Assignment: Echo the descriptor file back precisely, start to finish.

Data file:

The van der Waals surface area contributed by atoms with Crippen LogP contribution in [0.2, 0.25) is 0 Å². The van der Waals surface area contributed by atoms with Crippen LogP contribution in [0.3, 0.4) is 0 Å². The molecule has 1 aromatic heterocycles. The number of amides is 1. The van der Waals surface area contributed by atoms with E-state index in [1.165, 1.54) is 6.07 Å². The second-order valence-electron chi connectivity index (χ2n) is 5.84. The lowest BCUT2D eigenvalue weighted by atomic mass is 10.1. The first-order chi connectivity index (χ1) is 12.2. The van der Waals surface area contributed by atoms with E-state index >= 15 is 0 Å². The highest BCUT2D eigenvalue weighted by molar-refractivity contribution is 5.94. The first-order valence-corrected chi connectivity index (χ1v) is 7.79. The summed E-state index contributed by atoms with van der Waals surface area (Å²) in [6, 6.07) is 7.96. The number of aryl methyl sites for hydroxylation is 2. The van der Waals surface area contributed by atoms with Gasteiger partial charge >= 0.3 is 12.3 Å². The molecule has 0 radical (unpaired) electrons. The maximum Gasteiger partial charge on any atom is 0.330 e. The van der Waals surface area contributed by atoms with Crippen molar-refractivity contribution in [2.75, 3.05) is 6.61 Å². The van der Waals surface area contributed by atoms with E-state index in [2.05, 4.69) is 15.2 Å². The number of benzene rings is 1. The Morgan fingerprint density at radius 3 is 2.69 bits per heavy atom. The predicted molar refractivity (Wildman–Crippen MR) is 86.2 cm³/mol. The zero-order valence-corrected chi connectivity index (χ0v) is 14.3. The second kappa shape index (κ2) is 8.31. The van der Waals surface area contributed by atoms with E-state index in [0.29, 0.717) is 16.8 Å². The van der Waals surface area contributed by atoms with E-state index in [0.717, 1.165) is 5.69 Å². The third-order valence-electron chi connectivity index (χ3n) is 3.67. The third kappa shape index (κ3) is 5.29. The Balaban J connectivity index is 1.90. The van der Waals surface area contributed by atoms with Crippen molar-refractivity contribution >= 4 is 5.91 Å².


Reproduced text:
The van der Waals surface area contributed by atoms with Crippen LogP contribution in [0.2, 0.25) is 0 Å². The van der Waals surface area contributed by atoms with Crippen LogP contribution in [0.3, 0.4) is 0 Å². The molecule has 1 aromatic heterocycles. The number of amides is 1. The van der Waals surface area contributed by atoms with E-state index in [1.165, 1.54) is 6.07 Å². The second-order valence-electron chi connectivity index (χ2n) is 5.84. The lowest BCUT2D eigenvalue weighted by atomic mass is 10.1. The first-order chi connectivity index (χ1) is 12.2. The van der Waals surface area contributed by atoms with E-state index >= 15 is 0 Å². The highest BCUT2D eigenvalue weighted by molar-refractivity contribution is 5.94. The first-order valence-corrected chi connectivity index (χ1v) is 7.79. The summed E-state index contributed by atoms with van der Waals surface area (Å²) in [6, 6.07) is 7.96. The number of aryl methyl sites for hydroxylation is 2. The van der Waals surface area contributed by atoms with Gasteiger partial charge >= 0.3 is 12.3 Å². The molecule has 0 radical (unpaired) electrons. The maximum Gasteiger partial charge on any atom is 0.330 e. The van der Waals surface area contributed by atoms with Crippen molar-refractivity contribution in [2.75, 3.05) is 6.61 Å². The van der Waals surface area contributed by atoms with E-state index in [2.05, 4.69) is 15.2 Å². The number of benzene rings is 1. The Morgan fingerprint density at radius 3 is 2.69 bits per heavy atom. The predicted molar refractivity (Wildman–Crippen MR) is 86.2 cm³/mol. The zero-order valence-corrected chi connectivity index (χ0v) is 14.3. The second kappa shape index (κ2) is 8.31. The van der Waals surface area contributed by atoms with E-state index in [0.29, 0.717) is 16.8 Å². The van der Waals surface area contributed by atoms with E-state index in [0.717, 1.165) is 5.69 Å². The third-order valence-electron chi connectivity index (χ3n) is 3.67. The third kappa shape index (κ3) is 5.29. The Balaban J connectivity index is 1.90. The van der Waals surface area contributed by atoms with Crippen molar-refractivity contribution >= 4 is 5.91 Å².